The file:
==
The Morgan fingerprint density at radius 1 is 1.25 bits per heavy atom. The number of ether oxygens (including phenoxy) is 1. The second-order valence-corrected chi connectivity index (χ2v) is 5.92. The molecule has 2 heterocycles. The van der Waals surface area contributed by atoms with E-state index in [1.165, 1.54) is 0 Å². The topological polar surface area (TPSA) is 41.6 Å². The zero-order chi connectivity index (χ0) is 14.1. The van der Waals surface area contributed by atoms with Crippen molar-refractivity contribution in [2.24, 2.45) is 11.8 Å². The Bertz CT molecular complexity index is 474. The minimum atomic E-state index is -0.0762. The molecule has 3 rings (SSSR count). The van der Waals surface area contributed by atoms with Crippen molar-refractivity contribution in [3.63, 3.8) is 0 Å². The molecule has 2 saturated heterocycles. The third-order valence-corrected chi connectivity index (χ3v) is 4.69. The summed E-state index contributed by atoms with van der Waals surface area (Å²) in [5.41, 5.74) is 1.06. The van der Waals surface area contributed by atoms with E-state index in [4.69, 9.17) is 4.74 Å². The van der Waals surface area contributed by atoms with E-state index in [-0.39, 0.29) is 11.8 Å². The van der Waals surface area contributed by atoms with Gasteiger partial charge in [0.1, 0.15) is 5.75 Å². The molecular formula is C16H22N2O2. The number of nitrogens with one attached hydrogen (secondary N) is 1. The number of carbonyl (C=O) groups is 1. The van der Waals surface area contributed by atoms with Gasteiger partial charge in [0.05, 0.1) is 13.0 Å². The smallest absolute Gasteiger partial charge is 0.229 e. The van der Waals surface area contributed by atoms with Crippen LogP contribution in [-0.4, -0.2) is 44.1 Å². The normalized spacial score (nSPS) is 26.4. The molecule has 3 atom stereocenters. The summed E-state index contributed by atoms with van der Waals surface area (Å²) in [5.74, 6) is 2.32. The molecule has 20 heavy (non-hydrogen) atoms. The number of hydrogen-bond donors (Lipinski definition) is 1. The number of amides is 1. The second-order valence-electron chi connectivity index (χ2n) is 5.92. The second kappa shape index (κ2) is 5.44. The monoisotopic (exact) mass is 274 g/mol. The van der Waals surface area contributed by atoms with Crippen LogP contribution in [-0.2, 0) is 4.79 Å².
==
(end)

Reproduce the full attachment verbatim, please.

The Morgan fingerprint density at radius 1 is 1.25 bits per heavy atom. The number of ether oxygens (including phenoxy) is 1. The second-order valence-corrected chi connectivity index (χ2v) is 5.92. The molecule has 2 heterocycles. The van der Waals surface area contributed by atoms with E-state index in [1.165, 1.54) is 0 Å². The topological polar surface area (TPSA) is 41.6 Å². The zero-order chi connectivity index (χ0) is 14.1. The van der Waals surface area contributed by atoms with Crippen molar-refractivity contribution in [2.24, 2.45) is 11.8 Å². The Bertz CT molecular complexity index is 474. The minimum atomic E-state index is -0.0762. The molecule has 3 rings (SSSR count). The van der Waals surface area contributed by atoms with Crippen molar-refractivity contribution in [3.63, 3.8) is 0 Å². The molecule has 2 saturated heterocycles. The third-order valence-corrected chi connectivity index (χ3v) is 4.69. The summed E-state index contributed by atoms with van der Waals surface area (Å²) in [5.41, 5.74) is 1.06. The van der Waals surface area contributed by atoms with E-state index in [4.69, 9.17) is 4.74 Å². The van der Waals surface area contributed by atoms with E-state index in [-0.39, 0.29) is 11.8 Å². The van der Waals surface area contributed by atoms with Gasteiger partial charge in [0.1, 0.15) is 5.75 Å². The molecular formula is C16H22N2O2. The number of nitrogens with one attached hydrogen (secondary N) is 1. The number of carbonyl (C=O) groups is 1. The van der Waals surface area contributed by atoms with Gasteiger partial charge in [0.05, 0.1) is 13.0 Å². The smallest absolute Gasteiger partial charge is 0.229 e. The van der Waals surface area contributed by atoms with Crippen LogP contribution in [-0.4, -0.2) is 44.1 Å². The normalized spacial score (nSPS) is 26.4. The molecule has 3 atom stereocenters. The summed E-state index contributed by atoms with van der Waals surface area (Å²) in [5.74, 6) is 2.32. The molecule has 20 heavy (non-hydrogen) atoms. The number of hydrogen-bond donors (Lipinski definition) is 1. The number of amides is 1. The second-order valence-electron chi connectivity index (χ2n) is 5.92. The second kappa shape index (κ2) is 5.44. The monoisotopic (exact) mass is 274 g/mol. The van der Waals surface area contributed by atoms with Crippen LogP contribution in [-0.2, 0) is 4.79 Å².